“Going green” is a phrase we hear a lot these days. When it comes to the awesome power of solar energy, in particular, it’s no wonder so many people care about being environmentally friendly. By the end of 2016, Americans had installed more than 31 gigawatts of solar electric capacity throughout the U.S., or enough to provide electricity for six million homes, according to a report from Environment America Research & Policy Center.
New technologies could make 2017 the year for solar, Wired predicts, as solar photovoltaic systems become more efficient. Meanwhile, solar installation costs are falling as the technology becomes more widespread in use and availability.
As a solar industry professional, how can you develop your business strategy for the New Year and help property owners go green? Check out our recommendations for selling solar in 2017:
1. Explain the environmental benefits of solar.
Your prospective customers will likely ask you about the advantages of solar energy, and for many, cost is a big factor. Fortunately, the cost of solar PV systems has decreased by approximately 70% in recent years, making them easier to afford than ever before. Properties that stay on the grid can see significantly reduced electric utility bills each month, and in some cases solar users can earn a credit from their power company for producing – rather than using – electricity.
Green initiatives throughout the United States can help reduce installation costs for homeowners. Financial incentives vary by state, but knowing what’s available to your customers could help you make the sale. Check out the Database of State Incentives for Renewables & Efficiency (DSIRE) from North Carolina State University to see the policies, rebates, and other financial incentives in your state.
But “going green” isn’t only about cost. Homeowners want to know the potential environmental benefits of solar energy, of which there are many. From Environment America’s report: the use of solar energy in 2015 alone averted 8.4 million metric tons of greenhouse gas pollution, equal to taking almost two million cars off the road or burning 20 million fewer barrels of oil.
Solar power usage can also greatly improve air quality, especially for the 44% of Americans who live in regions with dangerous levels of pollution. Growth in the solar industry also creates jobs and helps local economies – but if you’re a solar contractor, you already knew that!
2. Explore new tech and innovations.
As the costs associated with solar PV system installations drop, the innovations in the solar industry have only picked up speed.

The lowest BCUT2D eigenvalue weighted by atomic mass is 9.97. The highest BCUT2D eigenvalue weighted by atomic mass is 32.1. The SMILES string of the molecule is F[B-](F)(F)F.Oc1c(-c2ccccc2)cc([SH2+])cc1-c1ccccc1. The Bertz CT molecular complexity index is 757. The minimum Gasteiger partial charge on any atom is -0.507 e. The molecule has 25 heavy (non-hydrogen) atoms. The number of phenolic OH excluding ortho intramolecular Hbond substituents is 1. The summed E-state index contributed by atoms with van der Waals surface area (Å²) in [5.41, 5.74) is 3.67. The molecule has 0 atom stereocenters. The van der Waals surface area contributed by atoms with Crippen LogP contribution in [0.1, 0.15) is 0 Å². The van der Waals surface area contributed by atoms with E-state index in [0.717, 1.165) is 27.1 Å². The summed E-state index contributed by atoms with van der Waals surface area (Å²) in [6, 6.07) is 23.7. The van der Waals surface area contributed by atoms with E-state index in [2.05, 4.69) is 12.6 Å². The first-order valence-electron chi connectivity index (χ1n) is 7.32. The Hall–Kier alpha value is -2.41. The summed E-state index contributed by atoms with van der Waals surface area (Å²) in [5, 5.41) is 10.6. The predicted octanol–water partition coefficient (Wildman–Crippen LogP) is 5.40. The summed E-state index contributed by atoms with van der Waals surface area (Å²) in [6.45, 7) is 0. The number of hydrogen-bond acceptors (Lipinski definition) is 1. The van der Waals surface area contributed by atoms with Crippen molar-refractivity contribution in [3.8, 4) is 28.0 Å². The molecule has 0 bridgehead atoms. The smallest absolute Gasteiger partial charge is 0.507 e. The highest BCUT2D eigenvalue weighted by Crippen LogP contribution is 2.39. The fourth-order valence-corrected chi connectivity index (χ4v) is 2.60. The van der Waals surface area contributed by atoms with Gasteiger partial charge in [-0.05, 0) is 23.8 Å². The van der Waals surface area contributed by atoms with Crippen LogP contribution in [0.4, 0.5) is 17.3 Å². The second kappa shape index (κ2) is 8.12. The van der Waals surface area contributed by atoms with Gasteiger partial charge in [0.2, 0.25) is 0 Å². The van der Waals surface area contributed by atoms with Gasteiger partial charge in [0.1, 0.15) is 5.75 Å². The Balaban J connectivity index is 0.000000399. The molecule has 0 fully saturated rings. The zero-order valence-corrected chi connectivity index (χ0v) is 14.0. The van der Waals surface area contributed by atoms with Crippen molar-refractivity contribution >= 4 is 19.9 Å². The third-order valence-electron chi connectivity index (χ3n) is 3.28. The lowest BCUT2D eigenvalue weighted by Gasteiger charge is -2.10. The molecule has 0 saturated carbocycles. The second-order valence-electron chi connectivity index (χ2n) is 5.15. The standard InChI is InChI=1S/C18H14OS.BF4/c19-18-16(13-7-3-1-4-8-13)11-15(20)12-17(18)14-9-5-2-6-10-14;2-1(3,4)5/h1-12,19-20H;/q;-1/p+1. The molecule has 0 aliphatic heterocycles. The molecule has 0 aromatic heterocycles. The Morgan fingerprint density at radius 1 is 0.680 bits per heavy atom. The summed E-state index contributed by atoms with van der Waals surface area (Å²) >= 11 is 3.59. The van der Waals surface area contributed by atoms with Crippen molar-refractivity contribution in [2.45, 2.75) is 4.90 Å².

Expert predictions show that solar energy storage will make waves in 2017 and beyond. Homeowners who want to completely leave the grid behind may be able to do so, if they can make the necessary investments. Scientists have also developed a new thin mineral coating, known as a perovskite layer, for solar panels, thereby increasing their efficiency by at least 20%, according to Wired. As these new materials become available on the market, there are more options for property owners and installers alike.
Knowing the trends in the solar industry makes you a trusted source for your customers, and it’s also a good business decision. Last year, we polled more than 200 solar industry contractors and professionals and found that 79% of residential solar installers and 71% of commercial companies plan to invest in new technology throughout the coming year. Translation: keeping up with new tech can actually keep you ahead of the competition.
3. Understand your customers’ needs.
What is the best way to help property owners go green in 2017? For solar installers, understanding the requirements for each job is key.
EagleView® Reports can provide you with measurement information, including length, width, area, azimuth, and other data, so you know about a property before you even visit a site. Understanding each property can expedite the installation process and lead to fewer site redesigns.
Having the correct information doesn’t just impress your customers – it might be the trick to keeping their business. According to our solar industry trends eReport, nearly 70% of installers had to redesign a solar PV system once or twice before the installation, and incorrect or incomplete roof data is likely the culprit.
For small businesses that only handle a few solar installations each year, those setbacks can easily lead to lost sales. Showing up with all the right data can have a significant impact on your bottom line, and each job might just make the world a bit more eco-friendly, too.